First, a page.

"Bowling is a great idea. Depending on where you live, some bowling alleys offer a 'Rock N Bowl' where they play really loud rock music. Some have 'Black Light Bowling' where they turn all the lights out and use glow-in-the dark pins. Check with your local bowling alleys and see what they offer. Ever try to bowl in a prom dress? Should be fun."
"For the last several years, our school has held an after prom party. Parents organize it, volunteer as chaperones, and donate food. They solicit donations from local businesses and have prize drawings throughout the night, everything from bikes, stereos, TVs, to coupons for free bowling, video rentals and pizzas. It starts after prom and goes on until 4 or 5 a.m. The gym is open for basketball and volleyball, the pool for swimming, or the kids can just hang out, listen to tunes and be together. It's been a real popular event here."
"In our town, even kids in the 10th grade stay in hotel rooms after the prom, with no adult supervision. In the past, we have told our son that he absolutely could not spend the night in a hotel room. Why put a child in an adult situation? But since he is a senior this year, and he has never given us any problems, we thought he should be allowed to go this year. He went this past weekend and everything went great. I will say I was very nervous and cried my eyes out when he drove off. But once the next afternoon arrived and he was home safely, we knew we had made the right decision."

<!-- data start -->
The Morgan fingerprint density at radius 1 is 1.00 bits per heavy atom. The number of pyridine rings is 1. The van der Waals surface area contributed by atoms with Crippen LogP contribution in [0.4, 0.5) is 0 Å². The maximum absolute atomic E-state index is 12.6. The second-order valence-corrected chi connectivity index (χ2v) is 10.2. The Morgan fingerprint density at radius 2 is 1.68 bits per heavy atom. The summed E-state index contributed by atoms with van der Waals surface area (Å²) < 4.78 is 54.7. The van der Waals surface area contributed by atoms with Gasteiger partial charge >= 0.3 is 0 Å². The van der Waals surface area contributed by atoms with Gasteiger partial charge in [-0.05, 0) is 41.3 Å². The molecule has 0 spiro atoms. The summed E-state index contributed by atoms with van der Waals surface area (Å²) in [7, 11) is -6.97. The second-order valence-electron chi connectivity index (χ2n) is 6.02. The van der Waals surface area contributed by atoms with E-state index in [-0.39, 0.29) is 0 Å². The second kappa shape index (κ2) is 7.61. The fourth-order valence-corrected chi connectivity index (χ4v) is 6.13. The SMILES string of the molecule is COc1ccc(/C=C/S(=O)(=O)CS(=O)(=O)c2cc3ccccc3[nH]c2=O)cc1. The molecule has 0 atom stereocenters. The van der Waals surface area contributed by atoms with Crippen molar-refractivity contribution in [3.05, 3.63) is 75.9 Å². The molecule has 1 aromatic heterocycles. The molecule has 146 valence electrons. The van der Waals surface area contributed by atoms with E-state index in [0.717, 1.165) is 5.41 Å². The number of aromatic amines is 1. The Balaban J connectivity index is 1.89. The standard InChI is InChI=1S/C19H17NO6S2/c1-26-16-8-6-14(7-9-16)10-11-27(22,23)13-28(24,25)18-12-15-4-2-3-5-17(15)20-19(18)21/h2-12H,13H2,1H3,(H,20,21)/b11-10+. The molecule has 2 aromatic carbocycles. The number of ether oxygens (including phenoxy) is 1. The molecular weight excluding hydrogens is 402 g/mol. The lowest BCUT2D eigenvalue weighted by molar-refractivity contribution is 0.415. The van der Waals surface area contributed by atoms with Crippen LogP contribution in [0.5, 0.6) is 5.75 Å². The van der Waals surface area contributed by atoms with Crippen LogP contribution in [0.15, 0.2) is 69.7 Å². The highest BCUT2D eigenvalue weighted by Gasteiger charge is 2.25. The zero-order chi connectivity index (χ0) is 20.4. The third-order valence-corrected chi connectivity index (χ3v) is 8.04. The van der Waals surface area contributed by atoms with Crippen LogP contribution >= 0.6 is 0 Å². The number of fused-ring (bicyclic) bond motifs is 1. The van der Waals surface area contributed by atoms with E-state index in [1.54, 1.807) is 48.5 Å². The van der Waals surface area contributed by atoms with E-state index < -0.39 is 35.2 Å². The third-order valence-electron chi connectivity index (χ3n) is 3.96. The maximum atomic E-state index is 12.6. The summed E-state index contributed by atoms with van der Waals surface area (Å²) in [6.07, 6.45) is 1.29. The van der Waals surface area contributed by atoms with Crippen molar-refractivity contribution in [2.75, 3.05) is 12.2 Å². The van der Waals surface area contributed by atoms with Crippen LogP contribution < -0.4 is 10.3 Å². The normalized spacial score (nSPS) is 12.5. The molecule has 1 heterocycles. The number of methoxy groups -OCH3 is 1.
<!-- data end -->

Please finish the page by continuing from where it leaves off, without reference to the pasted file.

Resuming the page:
"I'm a foster mom to many teenagers and I say that if it were one of my kids who is 18, I'd let him go to an all-night party. It's hard letting go...boy do I know that. But part of our jobs as parents is to teach these kids how to fly. I don't suggest you just let him do whatever he wants just because he's 18, but I do suggest you look at your own motives for not wanting him to go. Sometimes it's hard to distinguish between having his best interests in mind and not wanting to let go of our child because we are scared. Of course, safety comes first and you should tell him that you don't want him to drink, but if he does and gets caught, he needs to take responsibility for it. You're not giving him permission, you're giving him choices. And with all choices come consequences. I had a very difficult time making this decision with my foster son, but ultimately I let him go to the party. He came home the next morning having had an excellent last blast with his friends and he didn't drink at all. He was very responsible in the choices he made and the choices he's made since then. Have some faith and trust in your son -- it goes a long way."